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  • Writer's pictureNick Klingensmith

10 Lessons in Life & Business I learned from Obstacle & Endurance Racing

Recently I was asked if my “hobby” of endurance and obstacle course racing was distracting me from my work.

First, it’s not a “hobby.” It’s a lifestyle.

I train for life. Races are just a celebration of my progress.

Second, it’s this lifestyle that encourages me to be the best version of myself. Ever since I first discovered Obstacle Course Racing in 2016, I began a journey of self-improvement.

There are few things that truly feed my spirit, and this is one of them. It’s this lifestyle that allows me to breathe through the worst of life’s challenges while constantly seeking ways to overcome obstacles.

Here are 10 lessons that I learned for business and in life:

1. Your WHY is everything.

My WHY is the same in business as it is in life: to overcome every obstacle and show others how they can too. I am a 4-time cancer survivor; a Type-1 Diabetic; have sleep apnea; 4 herniated discs and a whole host of demons. I live a life that seeks to defy my circumstances and inspire others to do the same – it’s a motivator far more powerful than any contract or paycheck.

2. The 2 most important steps to a successful day are your feet on the floor when your alarm goes off.

Win the morning. Win the day.

It begins with taking action. My day is infinitely better when I get up for my workout. Consistently getting up at the first alarm ensures I am awake, alert and accomplished come Go-Time, not still kicking off the cob webs over morning coffee.

3. Have a plan. Attack the plan.

We all have those days where we aren’t at our best. We may be run down, over tired, stressed out and getting pummeled from negative-self talk. It can be debilitating. Having a plan takes away the control those circumstances have over you. When you attack the plan, there’s nothing to think about. There’s nothing for negative self-talk to influence. There’s just action, one step at a time until I complete my objective.

4. Keep a record of your progress.

In sales, you often don’t get to realize the fruit of your efforts right away. Recording benchmarks and reviewing your activity tells you if you’re on the right path. Trust the process and celebrate your progress.

5. If I don’t fear the burpee, I won’t fear the obstacle.

I’ve learned to confront my fears. You have to ask yourself, what’s the worst that can happen? If I don’t fear the obstacle, I can overcome it. If you’re prepared for the worst that can happen, nothing can hurt you. Proceed with confidence.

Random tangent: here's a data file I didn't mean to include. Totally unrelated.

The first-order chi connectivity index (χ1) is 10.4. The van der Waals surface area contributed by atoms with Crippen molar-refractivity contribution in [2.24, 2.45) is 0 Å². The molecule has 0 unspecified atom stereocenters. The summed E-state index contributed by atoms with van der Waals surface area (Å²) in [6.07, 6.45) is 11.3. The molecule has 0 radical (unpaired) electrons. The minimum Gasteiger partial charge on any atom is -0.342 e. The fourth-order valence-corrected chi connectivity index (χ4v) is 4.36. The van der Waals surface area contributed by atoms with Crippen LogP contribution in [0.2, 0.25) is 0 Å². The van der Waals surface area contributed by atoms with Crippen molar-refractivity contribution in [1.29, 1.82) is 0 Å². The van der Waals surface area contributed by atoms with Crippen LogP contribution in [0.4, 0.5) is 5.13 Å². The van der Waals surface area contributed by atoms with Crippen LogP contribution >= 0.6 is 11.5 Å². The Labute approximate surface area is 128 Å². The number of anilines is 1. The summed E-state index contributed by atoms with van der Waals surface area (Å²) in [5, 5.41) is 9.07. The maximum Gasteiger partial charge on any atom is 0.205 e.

6. I learn to meditate.

Seeking mental toughness, I began a routine that focuses on slow, controlled, deep breathing. While I can’t control situations, these techniques allow me to control my reaction to them. I breathe so that I can pause and process, listen without reacting, and put situations in perspective.

7. Mistakes aren’t fatal; failure isn’t final; and challenges are what you signed up for.

Mistakes are how we learn, and failure is how we improve. The challenges are what make the story a good one.

Sometimes the obstacle is the way.

8. Keep moving forward.

A few years ago, while out on a long run, my blood sugar crashed, and I was miles from home. In the midst of blacking out, I ran, I walked, and I stumbled forward all while repeating out loud, “If you stop here, you die here.”

Regardless of whatever business or life challenges that arise, keep moving forward. Do the next right thing. What’s the alternative? When you’re going through hell, keep going. If you stop, you may die.

9. Do what’s HARD.

Simply put, do the work. Put in the time and effort that others aren’t. Challenge yourself. Even good excuses don’t get results. The more comfort I seek, the more uncomfortable I am. The more discomfort I welcome, the more comfort I find.

Go through the fire, you never know whose path you’re lighting.

10. I can take on anything.

So far, there’s no evidence to the contrary. I don’t define myself by my adversity but rather my triumph over it. I am a 10X Spartan Race Trifecta finisher, a finisher of the Chicago, New York, and 2 Boston Marathons and 2 Spartan Ultra’s.

I am not a diabetic cancer survivor. I am a warrior.

While training for the NYC Marathon:

I injured my ankle, so I taped it up and continued to run.

I broke my foot, so I joined the gym and trained on various cardio equipment.

I aggravated my back injury and could hardly move, so I used the Hand Bike to do cardio!

And on Mile 17, when all hell broke loose, I put one foot in front of the other and gritted my way to the finish.

Time will tell if I will be successful in business, but my success in life is guaranteed.

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